If only Wizards had developed this mechanic a little more, everyone would be a lot happier, especially in multi-player. The entire table would be invested in whether or not a battle should be defended or defeated, and also when! Wow, think about the incredible amount of interaction possible. Think about the diplomacy! Think about the format that 70% of your players play regularly. We can think about all that, or, we can reskin an existing card, make it cost a little more mana and then, sometimes, it turns into a 4/4. The least they could have done was put a boat somewhere on Invasion of Segovia // Caetus, Sea Tyrant of Segovia!

Alright, but, according to Matt Wizards has laid the foundation with these cards because they are "battle - Siege" and they will create new battle cards, maybe something like "battle - Skirmish", with rules that are actually fun. As-is, not only are the battles just not very interesting, but they are actively bad for multiplayer. How? Think about it. I play my bad Cultivate which sort of already puts me behind. Now I hope that the table gives me my free 4/4. But why would the table give me my free 4/4?

I'm effectively giving one player extra life points while the other players are getting nothing, so that is more like an alliance mechanic than a diplomacy one. If alliances aren't frowned upon in Commander, then why is Trade Secrets banned? Furthermore, this is for the majority of battle cards where you just get a 4/4. A couple of the effects are powerful enough to where the entire table should work to stop you.

The template for battle cards suggested above resolves all of these issues, instantly.

So Many Double-Faced Cards

Do players love DFCs? I guess so, because for a set with no Werewolves or Optimus Prime, Hero, there's a whole heck of a lot of transforming going on. The nice part about all the DFCs, however, is how many additional new commanders are possible, and how most of these are also throwbacks to other cards. Check out Polukranos Reborn // Polukranos, Engine of Ruin, which turns into a literal Wurmcoil Engine engine, or how Etali, Primal Conqueror // Etali, Primal Sickness goes from Dinosaur to Blightsteel Colossus. These are interesting enough to consider for several potential deck ideas on their own while also being perfectly capable additions for existing deck archetypes. The set is full of throwback ideas like this but the execution is only so-so. There's enough here to like, but not to love.

Underhyped or Overhyped?

Finally, the Dimir sword appears! They did a good job with Sword of Once and Future. Surveil sets up your free spell in any situation and gives you good value.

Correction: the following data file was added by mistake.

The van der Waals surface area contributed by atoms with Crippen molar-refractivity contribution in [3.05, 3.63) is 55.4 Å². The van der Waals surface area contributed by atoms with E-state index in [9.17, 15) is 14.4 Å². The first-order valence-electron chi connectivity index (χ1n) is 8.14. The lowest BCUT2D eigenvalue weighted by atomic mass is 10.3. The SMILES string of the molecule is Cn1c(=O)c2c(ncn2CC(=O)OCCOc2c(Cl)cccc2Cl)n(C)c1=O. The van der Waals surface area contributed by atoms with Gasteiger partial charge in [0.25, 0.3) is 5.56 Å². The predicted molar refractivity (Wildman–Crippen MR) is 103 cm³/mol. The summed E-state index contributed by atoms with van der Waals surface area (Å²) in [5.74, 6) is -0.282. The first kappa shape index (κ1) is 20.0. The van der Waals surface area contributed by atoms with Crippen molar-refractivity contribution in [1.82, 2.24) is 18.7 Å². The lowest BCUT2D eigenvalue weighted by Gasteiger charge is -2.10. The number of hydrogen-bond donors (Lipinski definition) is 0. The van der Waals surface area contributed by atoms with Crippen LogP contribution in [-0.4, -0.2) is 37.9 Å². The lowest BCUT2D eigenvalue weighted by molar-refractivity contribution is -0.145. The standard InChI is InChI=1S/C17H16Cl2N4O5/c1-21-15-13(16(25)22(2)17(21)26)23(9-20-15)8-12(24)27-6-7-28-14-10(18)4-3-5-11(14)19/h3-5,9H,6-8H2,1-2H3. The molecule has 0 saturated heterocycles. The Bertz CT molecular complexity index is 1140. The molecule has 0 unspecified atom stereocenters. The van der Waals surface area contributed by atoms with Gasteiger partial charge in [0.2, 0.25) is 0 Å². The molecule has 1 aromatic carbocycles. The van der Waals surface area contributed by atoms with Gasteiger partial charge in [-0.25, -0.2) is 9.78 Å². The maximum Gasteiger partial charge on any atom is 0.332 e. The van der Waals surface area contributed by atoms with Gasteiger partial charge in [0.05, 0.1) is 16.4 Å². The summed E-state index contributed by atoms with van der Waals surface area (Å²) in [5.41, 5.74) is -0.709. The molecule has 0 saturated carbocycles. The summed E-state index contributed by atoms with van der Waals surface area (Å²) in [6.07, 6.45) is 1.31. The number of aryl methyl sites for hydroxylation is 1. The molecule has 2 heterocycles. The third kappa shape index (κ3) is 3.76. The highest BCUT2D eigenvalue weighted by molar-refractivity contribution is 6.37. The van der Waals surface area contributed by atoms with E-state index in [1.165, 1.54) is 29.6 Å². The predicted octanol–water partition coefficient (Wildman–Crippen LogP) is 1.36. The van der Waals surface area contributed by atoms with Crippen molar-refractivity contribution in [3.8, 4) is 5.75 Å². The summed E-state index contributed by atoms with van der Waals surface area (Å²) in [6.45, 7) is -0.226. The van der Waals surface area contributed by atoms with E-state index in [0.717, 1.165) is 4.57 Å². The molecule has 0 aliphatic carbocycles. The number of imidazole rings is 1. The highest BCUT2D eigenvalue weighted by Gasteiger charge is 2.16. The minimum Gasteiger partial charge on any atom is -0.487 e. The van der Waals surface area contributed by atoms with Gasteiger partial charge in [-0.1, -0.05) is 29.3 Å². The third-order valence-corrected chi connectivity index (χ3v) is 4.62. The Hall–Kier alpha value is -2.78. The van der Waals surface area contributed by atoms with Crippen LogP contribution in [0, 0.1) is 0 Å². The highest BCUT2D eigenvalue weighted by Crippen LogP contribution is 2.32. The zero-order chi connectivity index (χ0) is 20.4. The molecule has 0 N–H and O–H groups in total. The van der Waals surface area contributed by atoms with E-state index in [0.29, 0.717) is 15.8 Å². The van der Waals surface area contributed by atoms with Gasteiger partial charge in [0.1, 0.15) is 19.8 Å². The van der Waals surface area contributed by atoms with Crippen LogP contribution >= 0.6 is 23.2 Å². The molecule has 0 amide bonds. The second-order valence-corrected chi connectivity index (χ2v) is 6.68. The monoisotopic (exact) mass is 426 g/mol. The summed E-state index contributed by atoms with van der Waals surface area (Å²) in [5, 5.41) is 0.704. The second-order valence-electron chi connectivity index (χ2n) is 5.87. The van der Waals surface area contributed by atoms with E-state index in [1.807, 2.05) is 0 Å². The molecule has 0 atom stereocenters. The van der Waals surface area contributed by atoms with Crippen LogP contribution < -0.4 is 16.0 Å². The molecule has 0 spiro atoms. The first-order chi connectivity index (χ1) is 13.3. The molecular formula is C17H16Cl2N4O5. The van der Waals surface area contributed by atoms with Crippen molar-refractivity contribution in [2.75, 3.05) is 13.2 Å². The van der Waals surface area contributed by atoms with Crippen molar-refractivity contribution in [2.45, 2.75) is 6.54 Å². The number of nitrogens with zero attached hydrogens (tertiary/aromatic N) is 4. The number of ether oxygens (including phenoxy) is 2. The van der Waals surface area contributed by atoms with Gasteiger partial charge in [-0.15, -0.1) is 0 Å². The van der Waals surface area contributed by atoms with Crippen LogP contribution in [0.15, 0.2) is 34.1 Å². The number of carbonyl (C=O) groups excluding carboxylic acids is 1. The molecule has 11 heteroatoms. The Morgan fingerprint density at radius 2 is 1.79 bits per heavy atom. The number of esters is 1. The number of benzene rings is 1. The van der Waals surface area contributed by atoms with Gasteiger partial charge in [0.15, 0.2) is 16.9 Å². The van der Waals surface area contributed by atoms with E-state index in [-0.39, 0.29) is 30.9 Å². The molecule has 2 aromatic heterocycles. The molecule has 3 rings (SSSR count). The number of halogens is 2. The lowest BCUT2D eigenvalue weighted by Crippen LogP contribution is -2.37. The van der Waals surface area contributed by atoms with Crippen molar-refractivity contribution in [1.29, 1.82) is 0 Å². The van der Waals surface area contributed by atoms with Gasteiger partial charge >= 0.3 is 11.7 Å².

However, this sword does not seem to have as much raw game-winning power as some of the more popular ones. According to EDHrec, the top 100 equipment lists Sword of Hearth and Home and Sword of Feast and Famine as the most popular swords, and for good reason. However, the next tier of Sword down includes Sword of Truth and Justice and Sword of Forge and Frontier, which I would say is very close to the power of Sword of Once and Future. This is a very medium-power Sword, but at least it's totally usable instead of either completely power crept or functionally useless.

Is Elspeth's Smite the new best removal card in, well, every format? Yes and no. It's a good white hybridization of Lightning Bolt and Swords to Plowshares, two cards that have withstood the test of time as the best removal spells of all time. However, the Smite is simply nowhere near as good as either of those cards because of history.

Both the top 100 all cards and top 100 instants have some situational removal in terms of types or even colors but none of them are situational based on combat. There are piles of white removal spells that do something to an attacking or blocking creature, and none of them have ever been as dominant as other, better options. Unfortunately, while I would love to hype up Elspeth's Smite, I think it will be relatively underwhelming. Still, it's a nice attempt at making a good white removal spell that is not Swords to Plowshares.

Faerie Mastermind deserves all the hype and even more. Blue is obviously the undisputed master of card draw, and they've added another trick to their arsenal for only two mana. As just a 2/1 with flying, the Faerie really is no threat to anyone, and also can bribe people with a four-mana activated ability that effectively draws you two cards. I really do see this card as another copy of cards like Rhystic Study, Mystic Remora, and Esper Sentinel, and I expect it to go into tons of Commander decks.

Good, Bad, or, Other?

I'm solidly in the "other" category regarding March of the Machine. There are some decent ideas and moves that make sense. However, there are just as many things in the set that make me think, "Are they even trying?"

Drafting potential looks good, along with a lot of new Commanders. But mechanics-wise, it's very light. The backup keyword is very ho-hum. While there are a lot of throwbacks, references, and somewhat older keywords, there isn't a whole lot to the set. I guess we'll just have to wait and see which of the heads makes March of the Machine: The Aftermath.

What do you think? Is March of the Machine actually the best Magic set this year and I'm just missing the hype train? Are battles actually sick? Let me know in the comments.